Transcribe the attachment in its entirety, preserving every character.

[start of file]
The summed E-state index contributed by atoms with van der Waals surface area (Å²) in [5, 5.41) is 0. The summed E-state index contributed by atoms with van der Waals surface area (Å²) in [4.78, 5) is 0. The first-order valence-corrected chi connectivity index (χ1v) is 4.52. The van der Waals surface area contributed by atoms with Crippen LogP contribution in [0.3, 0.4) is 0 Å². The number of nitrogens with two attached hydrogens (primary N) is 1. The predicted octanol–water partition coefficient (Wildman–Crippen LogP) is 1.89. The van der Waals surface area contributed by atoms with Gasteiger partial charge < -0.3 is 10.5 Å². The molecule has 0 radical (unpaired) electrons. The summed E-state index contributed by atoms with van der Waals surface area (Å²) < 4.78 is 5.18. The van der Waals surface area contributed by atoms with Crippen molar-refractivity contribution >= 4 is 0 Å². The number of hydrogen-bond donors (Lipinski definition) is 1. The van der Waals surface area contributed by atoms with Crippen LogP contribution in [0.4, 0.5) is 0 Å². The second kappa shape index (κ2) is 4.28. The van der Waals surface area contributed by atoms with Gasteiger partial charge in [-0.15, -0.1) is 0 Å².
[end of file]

The summed E-state index contributed by atoms with van der Waals surface area (Å²) in [5, 5.41) is 0. The summed E-state index contributed by atoms with van der Waals surface area (Å²) in [4.78, 5) is 0. The first-order valence-corrected chi connectivity index (χ1v) is 4.52. The van der Waals surface area contributed by atoms with Crippen LogP contribution in [0.3, 0.4) is 0 Å². The number of nitrogens with two attached hydrogens (primary N) is 1. The predicted octanol–water partition coefficient (Wildman–Crippen LogP) is 1.89. The van der Waals surface area contributed by atoms with Gasteiger partial charge < -0.3 is 10.5 Å². The molecule has 0 radical (unpaired) electrons. The summed E-state index contributed by atoms with van der Waals surface area (Å²) < 4.78 is 5.18. The van der Waals surface area contributed by atoms with Crippen molar-refractivity contribution >= 4 is 0 Å². The number of hydrogen-bond donors (Lipinski definition) is 1. The van der Waals surface area contributed by atoms with Crippen LogP contribution in [0.4, 0.5) is 0 Å². The second kappa shape index (κ2) is 4.28. The van der Waals surface area contributed by atoms with Gasteiger partial charge in [-0.15, -0.1) is 0 Å².